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I'd appreciate it if anybody helped me to learn the following topic.

  • In this case, will speaks to actually getting some writing done, whereas would implies thinking about it without actually starting.

This sentence has been recited from this link

I easily understand the meaning of this sentence. But I want to learn the usage of present participles indicated in bold words. Please instruct me the rules how they have been used in this sentence, so that I will be able to use present participles in the same way they have been used in the above stated sentence.

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The -ing form of the verb has three broad uses:

  • As a component of the progressive construction following a form of the verb BE. This typically expresses imperfective or progressive aspect (action which occurs continuously or repeatedly), or to ‘recategorize’ a stative verb as a temporary activity:

    We are building a house in Chesterfield.
    When I saw him he was running to catch the bus.
    I’m feeling pretty good about the current state of the project.
    George is being a jerk.

  • As an adjective to express performance of an action at reference time; in this use it is traditionally called a present participle:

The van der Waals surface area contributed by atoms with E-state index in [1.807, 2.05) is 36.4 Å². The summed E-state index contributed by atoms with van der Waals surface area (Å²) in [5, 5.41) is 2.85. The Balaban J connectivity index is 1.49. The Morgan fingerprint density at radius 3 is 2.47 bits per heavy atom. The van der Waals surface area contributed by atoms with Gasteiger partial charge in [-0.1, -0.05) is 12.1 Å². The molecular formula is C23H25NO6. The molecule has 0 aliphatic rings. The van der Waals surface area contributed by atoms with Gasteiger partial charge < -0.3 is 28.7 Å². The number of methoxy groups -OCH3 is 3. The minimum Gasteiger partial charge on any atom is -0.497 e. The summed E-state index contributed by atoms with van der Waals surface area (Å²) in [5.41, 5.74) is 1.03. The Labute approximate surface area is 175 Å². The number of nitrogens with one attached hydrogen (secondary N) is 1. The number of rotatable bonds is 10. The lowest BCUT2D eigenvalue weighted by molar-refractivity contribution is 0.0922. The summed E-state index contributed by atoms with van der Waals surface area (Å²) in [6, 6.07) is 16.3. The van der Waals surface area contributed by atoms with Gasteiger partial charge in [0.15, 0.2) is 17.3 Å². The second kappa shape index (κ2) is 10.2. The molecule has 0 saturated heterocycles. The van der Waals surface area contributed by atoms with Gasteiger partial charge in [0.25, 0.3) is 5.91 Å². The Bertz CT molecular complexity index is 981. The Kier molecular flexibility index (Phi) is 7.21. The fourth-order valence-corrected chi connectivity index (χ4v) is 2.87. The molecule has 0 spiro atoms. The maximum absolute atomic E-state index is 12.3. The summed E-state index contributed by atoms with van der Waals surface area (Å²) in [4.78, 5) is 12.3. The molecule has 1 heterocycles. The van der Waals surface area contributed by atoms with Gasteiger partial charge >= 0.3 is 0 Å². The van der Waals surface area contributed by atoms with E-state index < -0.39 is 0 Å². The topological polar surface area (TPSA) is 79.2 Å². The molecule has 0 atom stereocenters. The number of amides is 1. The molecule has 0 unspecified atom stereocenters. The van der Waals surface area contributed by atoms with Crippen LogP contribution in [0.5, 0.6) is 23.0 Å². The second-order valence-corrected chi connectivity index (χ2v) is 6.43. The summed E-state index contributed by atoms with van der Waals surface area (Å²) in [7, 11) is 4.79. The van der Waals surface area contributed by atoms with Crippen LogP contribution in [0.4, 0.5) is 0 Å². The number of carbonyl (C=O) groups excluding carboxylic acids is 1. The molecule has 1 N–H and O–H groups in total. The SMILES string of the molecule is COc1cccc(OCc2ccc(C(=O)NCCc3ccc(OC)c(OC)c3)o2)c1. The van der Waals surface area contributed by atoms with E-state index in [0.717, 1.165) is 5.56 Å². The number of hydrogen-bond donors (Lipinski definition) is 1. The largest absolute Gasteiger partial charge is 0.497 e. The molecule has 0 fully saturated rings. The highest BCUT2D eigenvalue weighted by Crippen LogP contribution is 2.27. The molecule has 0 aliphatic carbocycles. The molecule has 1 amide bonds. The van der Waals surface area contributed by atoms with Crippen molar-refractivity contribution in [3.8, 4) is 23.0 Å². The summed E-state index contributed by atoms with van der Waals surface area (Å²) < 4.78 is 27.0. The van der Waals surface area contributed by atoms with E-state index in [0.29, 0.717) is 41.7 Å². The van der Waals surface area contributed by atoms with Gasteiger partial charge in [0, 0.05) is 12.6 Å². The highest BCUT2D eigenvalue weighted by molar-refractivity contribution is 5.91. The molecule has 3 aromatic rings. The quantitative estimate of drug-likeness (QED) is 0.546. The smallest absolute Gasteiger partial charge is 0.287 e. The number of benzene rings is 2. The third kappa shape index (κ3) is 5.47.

The running child tripped and fell.

    When the participle takes verbal arguments such as objects or complements, or is modified by a following adverbial, the participle phrase is placed after the noun it modifies:

    The child running across the playground tripped and fell.

  • As a noun expressing the action, fact or state of the verb; in this use it is traditionally called a gerund.:

    I enjoy playing golf, but swimming is my favorite pastime.
    You will succeed by working hard.

    The uses you offer are all such gerunds:

    to actually getting some writing done ... The gerund acts like a noun as object of the preposition to, and like a verb in supporting the adverb modifier actually and in taking the Direct Object, writing.

    getting some writing done ... The gerund exhibits no verbal properties, and acts like a noun in taking a determiner, some, and in taking an adjectival past participle, done, as a modifier.

    would implies thinking about it ... The gerund acts like a noun in acting as the Direct Object of the verb implies and like a verb in taking the complement preposition phrase about it.

    without actually starting ... The gerund acts like a noun as object of the preposition without and like a verb in supporting the adverb modifier actually.


The traditional terminology is controversial—is the -ing form one form or two? Historically, it’s two different forms which have collapsed into one; the Cambridge Grammar of the English Language calls it a gerund-participle. And there’s a good deal of heat around whether the -ing form ever actually operates as a noun or should not rather be regarded as a verb heading a clause which acts as a noun; see for instance the Answers and Comments here on ELU.

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